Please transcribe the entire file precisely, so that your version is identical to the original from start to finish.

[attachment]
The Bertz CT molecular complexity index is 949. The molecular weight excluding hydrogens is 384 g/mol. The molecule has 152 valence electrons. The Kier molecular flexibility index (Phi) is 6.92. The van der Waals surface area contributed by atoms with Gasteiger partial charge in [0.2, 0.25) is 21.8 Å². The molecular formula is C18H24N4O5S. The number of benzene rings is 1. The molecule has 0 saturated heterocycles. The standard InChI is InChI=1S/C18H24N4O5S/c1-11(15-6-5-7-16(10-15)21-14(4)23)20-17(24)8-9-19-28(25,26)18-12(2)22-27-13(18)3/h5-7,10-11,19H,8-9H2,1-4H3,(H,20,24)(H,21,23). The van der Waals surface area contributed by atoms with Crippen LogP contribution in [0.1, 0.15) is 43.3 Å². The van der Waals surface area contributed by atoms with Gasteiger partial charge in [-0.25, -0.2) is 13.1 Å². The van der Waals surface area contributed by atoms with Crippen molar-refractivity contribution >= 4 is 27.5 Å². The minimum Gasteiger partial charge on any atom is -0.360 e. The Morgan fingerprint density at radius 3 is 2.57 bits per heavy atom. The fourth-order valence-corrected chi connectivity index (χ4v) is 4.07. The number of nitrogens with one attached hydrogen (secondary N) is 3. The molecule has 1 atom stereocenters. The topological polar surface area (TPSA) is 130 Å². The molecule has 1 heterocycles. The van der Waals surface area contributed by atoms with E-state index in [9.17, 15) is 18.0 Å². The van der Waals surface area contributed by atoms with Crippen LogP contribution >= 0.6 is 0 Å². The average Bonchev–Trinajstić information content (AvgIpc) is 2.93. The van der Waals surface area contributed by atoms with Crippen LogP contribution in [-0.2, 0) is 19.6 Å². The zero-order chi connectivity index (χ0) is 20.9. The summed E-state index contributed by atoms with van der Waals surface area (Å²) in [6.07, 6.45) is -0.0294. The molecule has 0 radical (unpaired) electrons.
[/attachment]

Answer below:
The Bertz CT molecular complexity index is 949. The molecular weight excluding hydrogens is 384 g/mol. The molecule has 152 valence electrons. The Kier molecular flexibility index (Phi) is 6.92. The van der Waals surface area contributed by atoms with Gasteiger partial charge in [0.2, 0.25) is 21.8 Å². The molecular formula is C18H24N4O5S. The number of benzene rings is 1. The molecule has 0 saturated heterocycles. The standard InChI is InChI=1S/C18H24N4O5S/c1-11(15-6-5-7-16(10-15)21-14(4)23)20-17(24)8-9-19-28(25,26)18-12(2)22-27-13(18)3/h5-7,10-11,19H,8-9H2,1-4H3,(H,20,24)(H,21,23). The van der Waals surface area contributed by atoms with Crippen LogP contribution in [0.1, 0.15) is 43.3 Å². The van der Waals surface area contributed by atoms with Gasteiger partial charge in [-0.25, -0.2) is 13.1 Å². The van der Waals surface area contributed by atoms with Crippen molar-refractivity contribution >= 4 is 27.5 Å². The minimum Gasteiger partial charge on any atom is -0.360 e. The Morgan fingerprint density at radius 3 is 2.57 bits per heavy atom. The fourth-order valence-corrected chi connectivity index (χ4v) is 4.07. The number of nitrogens with one attached hydrogen (secondary N) is 3. The molecule has 1 atom stereocenters. The topological polar surface area (TPSA) is 130 Å². The molecule has 1 heterocycles. The van der Waals surface area contributed by atoms with E-state index in [9.17, 15) is 18.0 Å². The van der Waals surface area contributed by atoms with Crippen LogP contribution >= 0.6 is 0 Å². The average Bonchev–Trinajstić information content (AvgIpc) is 2.93. The van der Waals surface area contributed by atoms with Crippen LogP contribution in [-0.2, 0) is 19.6 Å². The zero-order chi connectivity index (χ0) is 20.9. The summed E-state index contributed by atoms with van der Waals surface area (Å²) in [6.07, 6.45) is -0.0294. The molecule has 0 radical (unpaired) electrons.